This IS real life.
Or a facet of it, anyway. One that is very much alive. Communications that happen on Twitter or Skype or Facebook or blogs or whatever are every bit as real as a conversation you might have over the phone or email.
Is there an increased ability for disingenuous sorts to use those conversation mechanisms for subterfuge? Sure. That’s not a new concept, either. The jackasses adapt to the tools at their disposal, and the availability of more and faster tools doesn’t and never will change human nature.
But for heaven’s sake, I’m so weary of seeing people chastise others to “get offline and experience real life” or some such. (The irony, of course, is that these folks often do so using the very social networks they’re disparaging, but hey).
Way back when, we used letters to keep in touch with people that weren’t geographically near, like my Gramma did with her husband during WWII. Then it was the phone (remember the advent of three-way calling?), email, and things like IRC. AOL took chat mainstream, and the internet populated with more and more tools to keep in touch, to communicate, to talk to one another when physical proximity wasn’t possible.
We were okay with the analog stuff to which we’d spent many decades adapting, but we still haven’t wrapped our heads around the virtual side of things, it seems.
Human relationships have many facets. When they’re real, they’re not real because of the things we use to cultivate them. They’re real because the human bond is there, the connection that extends beyond the means. No tool, website, or thingamajig can take that away, and none can replace it entirely. When it happens, that bond between people – either personal or professional – is as real and genuine as the individuals themselves.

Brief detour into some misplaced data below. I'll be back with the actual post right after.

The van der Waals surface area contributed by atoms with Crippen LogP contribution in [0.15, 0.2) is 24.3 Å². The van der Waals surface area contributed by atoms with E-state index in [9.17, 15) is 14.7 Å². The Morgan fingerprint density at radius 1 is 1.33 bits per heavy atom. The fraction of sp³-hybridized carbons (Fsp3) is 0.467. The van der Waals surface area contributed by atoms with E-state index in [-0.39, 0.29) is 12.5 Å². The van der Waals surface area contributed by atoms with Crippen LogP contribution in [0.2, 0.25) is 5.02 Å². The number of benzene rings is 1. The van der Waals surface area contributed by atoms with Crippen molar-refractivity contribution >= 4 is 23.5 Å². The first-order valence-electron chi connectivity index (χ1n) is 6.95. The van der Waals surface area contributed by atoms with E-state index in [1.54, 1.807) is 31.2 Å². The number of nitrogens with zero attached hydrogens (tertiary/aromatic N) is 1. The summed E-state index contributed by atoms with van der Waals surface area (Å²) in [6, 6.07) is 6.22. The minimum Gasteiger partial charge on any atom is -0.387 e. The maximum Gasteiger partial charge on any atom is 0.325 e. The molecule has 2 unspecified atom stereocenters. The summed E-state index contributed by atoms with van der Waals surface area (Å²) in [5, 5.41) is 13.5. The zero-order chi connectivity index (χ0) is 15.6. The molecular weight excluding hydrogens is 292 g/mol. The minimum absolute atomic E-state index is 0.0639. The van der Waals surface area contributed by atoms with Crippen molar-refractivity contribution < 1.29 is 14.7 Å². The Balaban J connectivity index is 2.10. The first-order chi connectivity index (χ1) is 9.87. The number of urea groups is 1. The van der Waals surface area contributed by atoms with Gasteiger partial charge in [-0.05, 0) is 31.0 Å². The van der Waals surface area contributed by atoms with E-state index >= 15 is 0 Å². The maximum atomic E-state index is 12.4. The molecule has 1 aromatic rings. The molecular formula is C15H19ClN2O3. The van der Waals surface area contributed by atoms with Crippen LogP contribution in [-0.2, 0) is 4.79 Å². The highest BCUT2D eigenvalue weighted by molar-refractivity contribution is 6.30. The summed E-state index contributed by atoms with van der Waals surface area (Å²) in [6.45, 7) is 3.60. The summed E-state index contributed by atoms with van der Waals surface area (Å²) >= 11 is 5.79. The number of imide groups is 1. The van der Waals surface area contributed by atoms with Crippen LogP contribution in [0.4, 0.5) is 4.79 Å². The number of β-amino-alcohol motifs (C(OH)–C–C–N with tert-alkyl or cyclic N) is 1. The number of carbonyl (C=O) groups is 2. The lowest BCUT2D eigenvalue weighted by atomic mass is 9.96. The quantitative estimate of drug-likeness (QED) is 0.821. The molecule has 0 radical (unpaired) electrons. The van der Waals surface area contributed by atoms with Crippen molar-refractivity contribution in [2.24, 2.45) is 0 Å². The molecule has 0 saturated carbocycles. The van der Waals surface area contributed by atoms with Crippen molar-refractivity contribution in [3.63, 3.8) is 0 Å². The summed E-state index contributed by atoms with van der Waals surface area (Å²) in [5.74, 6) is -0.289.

Some of that bonding can and will happen outside the realm of sharing the same square footage. It always has. Distance has never prevented humans from growing close to one another (and by some adages, it can bring them closer still). Now we’re tossing out all kinds of shiny new ways to bridge the distance, yet somehow we think they’re changing the very fabric of our desire to be close to other people. And that’s just not so.
Face time is irreplaceable, because humans respond to things like voice and body language in a visceral way. We’re very tuned to those unspoken things and they can be important in forging a lasting bond between people. And I’m all for turning off the phone and the computer to enjoy those in-person times to their fullest.
But relationships are complex and intricate, not linear. Electronic communication can be a very dynamic and legitimate part of them. And when we find people we love, care about, believe in or are interested by, those connections are not defined by the vehicle. They transcend them.
Personally, I’ve found some of the most important people in my life thanks to the web, and it’s the same thing that keeps us connected when we can’t be together. If you can’t or haven’t found that, I’d submit that you’re not looking hard enough. And the rest of us would appreciate it if you’d stop your self-important assertions that “real life” stops at the keyboard simply because you don’t understand, or because you’re not willing to.
I’m not sure what my concrete takeaway is for this little rant, but I hope that if you’re one of those people questioning the value of relationships developed online, you’ll open your mind and find a few people who can explain to you what it’s meant to them. And if you’re one of those who have experienced this, share your experiences with others and explain how much the electronic world has helped you shape your offline one.
I think it matters. It does to me, anyway. You?
image credit: the Comic Shop